Stuart Broad, the top red ball bowler, is the son of Chris Broad. Shuan and Mitchell Marsh of Australia are sons of Geoff Marsh.

If one looks at the cricketing profiles of these outstanding cricketers one can notice that despite talent and technique of varying level, they had the family support that helped them directly or indirectly but it was always their performance that helped them to sustain their positions in extreme competitive circumstances of the game.

To be a son, daughter or any other close relative of a great player is a double edge sword. On one hand it gives you a great advantage to learn and adjust in a competitive environment better than others, it also keeps you under intense scrutiny because both media and game management leave little breathing space for the incumbents.

Being the son of a national coach and selector, I can very well assess and feel the pressure that a budding athlete goes through in his formidable years.

In NBA history Kobe Bryant has been an undisputed champion. Five time NBA champion Kobe Bryant scored 33,643 points. He played 20 seasons for the Lakers and was named All Star player for 18 times in NBA history. When Kobe picked basketball seriously, his father Joe, also known as Jelly Bean Bryant, who played most of his career in European league, told his son Kobe that he has to be better, faster, fitter and technically sounder than him, otherwise people would know him only as son of Jelly Bean and not Kobe Bryant.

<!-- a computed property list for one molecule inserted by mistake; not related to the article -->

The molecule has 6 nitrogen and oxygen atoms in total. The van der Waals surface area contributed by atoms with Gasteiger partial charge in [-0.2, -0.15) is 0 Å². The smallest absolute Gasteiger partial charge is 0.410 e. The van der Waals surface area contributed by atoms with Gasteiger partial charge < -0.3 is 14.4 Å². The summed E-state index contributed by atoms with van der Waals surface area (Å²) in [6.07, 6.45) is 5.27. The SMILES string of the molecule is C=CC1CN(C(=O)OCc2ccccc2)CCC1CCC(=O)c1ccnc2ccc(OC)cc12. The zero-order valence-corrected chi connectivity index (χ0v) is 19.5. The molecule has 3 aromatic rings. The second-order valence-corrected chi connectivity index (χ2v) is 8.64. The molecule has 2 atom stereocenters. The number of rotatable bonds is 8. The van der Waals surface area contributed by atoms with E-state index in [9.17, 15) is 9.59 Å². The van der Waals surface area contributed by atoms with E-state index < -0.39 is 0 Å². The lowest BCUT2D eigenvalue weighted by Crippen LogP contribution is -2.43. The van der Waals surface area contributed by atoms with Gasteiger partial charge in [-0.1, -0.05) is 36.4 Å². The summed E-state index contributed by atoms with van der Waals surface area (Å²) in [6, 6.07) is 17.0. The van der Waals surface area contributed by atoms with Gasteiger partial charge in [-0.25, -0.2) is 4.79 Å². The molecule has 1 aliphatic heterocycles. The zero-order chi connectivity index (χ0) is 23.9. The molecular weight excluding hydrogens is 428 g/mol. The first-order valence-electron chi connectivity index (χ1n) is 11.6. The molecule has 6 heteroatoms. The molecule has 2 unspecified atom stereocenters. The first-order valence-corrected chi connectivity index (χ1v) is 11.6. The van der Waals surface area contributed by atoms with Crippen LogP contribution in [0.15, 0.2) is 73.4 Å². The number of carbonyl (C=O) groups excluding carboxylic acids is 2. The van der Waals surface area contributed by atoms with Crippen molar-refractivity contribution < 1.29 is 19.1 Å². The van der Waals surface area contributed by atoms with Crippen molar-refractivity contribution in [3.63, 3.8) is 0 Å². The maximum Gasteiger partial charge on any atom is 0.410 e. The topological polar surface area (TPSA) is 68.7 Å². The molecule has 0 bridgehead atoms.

In modern-day white-ball cricket, many new stars are born every season. PSL has introduced many stars. Azam Khan is one such son of a gun - an explosive hard-hitting wicket-keeping batsman who is son of Pakistan's famous wicketkeeper batsman Moin Khan who has been recently included into American Cricket Hall of Fame. For his 69 Tests and 219 one-day matches, Moin had to fight against Rashid Latif.

Azam has so far played 35 T20 matches, including three for Pakistan, in which he scored 1449 runs at an average of 21.3. He has represented Islamabad United and Quetta Gladiators in PSL and has been centre of attention and criticism simultaneously in the media and cricketing fraternity. I have my sympathies for the young man who has talent to hit big boundaries.

Azam and other athletes of modern times should realise that there is no shortcut to success. Being son of a gun has an advantage but modeling yourself on wrong ideals could prove disastrous in competitive cricket. Fitness and technique are key to success. The reason for Babur Azam or Inam ul Haq to shine at international horizon is not that they are related to some cricket stars but their fitness and good technique.

Azam has to decide about his future. He should decide what he wants to be: a hard-hitting entertainer on placid wickets or an impactful cricketer in all formats of the game. He must get rid of extra pounds immediately, prove his fitness and technique to his critics and should remember that modern day cricket needs "products" not just ordinary players. We hope and pray that the talent should not go to waste because of his own follies.


Aamir Bilal is an eminent sports analyst with expertise in sports management and sports for development

sdfsportsgmail.com



More From Sports